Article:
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Robin Gibb of Bee Gees dies at 62
Updated 5/20/2012 9:51 PM ET
One of the most beloved trios in pop history is now down to a single surviving member. Robin Gibb, 62, died Sunday of colorectal cancer — following twin brother Maurice, who died in 2003 after suffering a blocked intestine and cardiac arrest.

Robin Gibb, who had been hospitalized for pneumonia and had surgery to remove a growth from his colon, was central to the group's success both as a songwriter and a vocalist. He was the original lead singer, and his tangy, tremulous tenor and older brother Barry's deeper, breathier, falsetto-prone voice were constants as the Bee Gees traversed a wide range of musical styles.

Though the family act first gained attention in the '60s for Beatle-esque pop tunes, they moved into orchestral rock and then the soaring disco that made them superstars in the late '70s. Their contributions made 1977's Saturday Night Fever soundtrack a No. 1 album for 24 weeks, earning them chart-topping singles in Stayin' Alive, Night Fever and How Deep Is Your Love.

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Gibb nodded to the Bee Gees' different phases and the shifting tastes of pop audiences in his solo career, which predated the band's commercial heyday and continued after his twin's death. In 1969, he had a No. 2 hit in the U.K. with the lush, pining Saved By the Bell. In 1983, the lithe, danceable Juliet became a fan favorite, while 20 years later Gibb incorporated a rap segment into Please, a minor hit in England.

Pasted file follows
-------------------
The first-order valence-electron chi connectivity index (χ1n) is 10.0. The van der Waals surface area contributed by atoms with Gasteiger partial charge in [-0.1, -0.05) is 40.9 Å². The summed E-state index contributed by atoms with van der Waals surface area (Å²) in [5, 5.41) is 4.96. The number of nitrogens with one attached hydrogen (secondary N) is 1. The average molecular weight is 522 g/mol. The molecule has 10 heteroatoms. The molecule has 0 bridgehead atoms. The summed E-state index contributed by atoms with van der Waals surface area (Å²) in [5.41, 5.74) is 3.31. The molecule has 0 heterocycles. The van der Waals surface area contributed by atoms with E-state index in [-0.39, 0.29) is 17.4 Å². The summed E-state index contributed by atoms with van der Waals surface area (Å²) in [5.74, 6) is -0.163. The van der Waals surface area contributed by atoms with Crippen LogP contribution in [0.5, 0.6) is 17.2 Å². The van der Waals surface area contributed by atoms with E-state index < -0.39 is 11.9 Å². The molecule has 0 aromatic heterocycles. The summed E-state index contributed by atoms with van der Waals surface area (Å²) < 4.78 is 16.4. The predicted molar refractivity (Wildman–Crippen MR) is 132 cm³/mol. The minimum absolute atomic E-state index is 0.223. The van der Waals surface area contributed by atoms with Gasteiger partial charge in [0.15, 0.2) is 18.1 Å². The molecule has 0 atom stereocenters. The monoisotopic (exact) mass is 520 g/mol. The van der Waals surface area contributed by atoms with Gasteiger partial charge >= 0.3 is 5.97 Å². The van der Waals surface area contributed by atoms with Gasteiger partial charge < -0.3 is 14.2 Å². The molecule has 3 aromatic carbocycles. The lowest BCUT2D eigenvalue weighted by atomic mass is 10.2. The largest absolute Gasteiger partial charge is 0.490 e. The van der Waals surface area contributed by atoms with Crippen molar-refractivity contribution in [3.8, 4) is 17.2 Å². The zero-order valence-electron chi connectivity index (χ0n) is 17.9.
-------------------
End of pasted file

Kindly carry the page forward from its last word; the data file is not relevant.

He also collaborated with Barry Gibb in writing Woman in Love, a No. 1 single for Barbra Streisand in 1980. The brothers worked on hits for artists from Dionne Warwick (Heartbreaker) to Dolly Parton and Kenny Rogers (Islands in the Stream).

The Bee Gees were inducted into the Songwriters Hall of Fame in 1994 and the Rock and Roll Hall of Fame in 1997. In 2001, they released their final album, This Is Where I Came In. After Maurice died, the surviving brothers retired the name but had reconsidered in recent years. They appeared together at a 2006 concert in Florida and again on Dancing With the Stars in 2009 to promote a retrospective, The Ultimate Bee Gees.

This spring, Gibb made his classical album debut with Titanic Requiem, co-written with his son RJ. He was too sick to attend the work's world premiere April 10 in London.

In a 2001 Bee Gees interview with USA TODAY, Robin proved the impish wit of the group, quipping at one point, "We're comforted by the fact that most of our critics are dead. … We've outlived them."

Certainly, the music will do so.

Posted 5/20/2012 7:10 PM ET
Updated 5/20/2012 9:51 PM ET
Robin Gibb was central to the Bee Gees' success both as a songwriter and a vocalist.
By Jacques Collett, AFP/Getty Images
Robin Gibb was central to the Bee Gees' success both as a songwriter and a vocalist.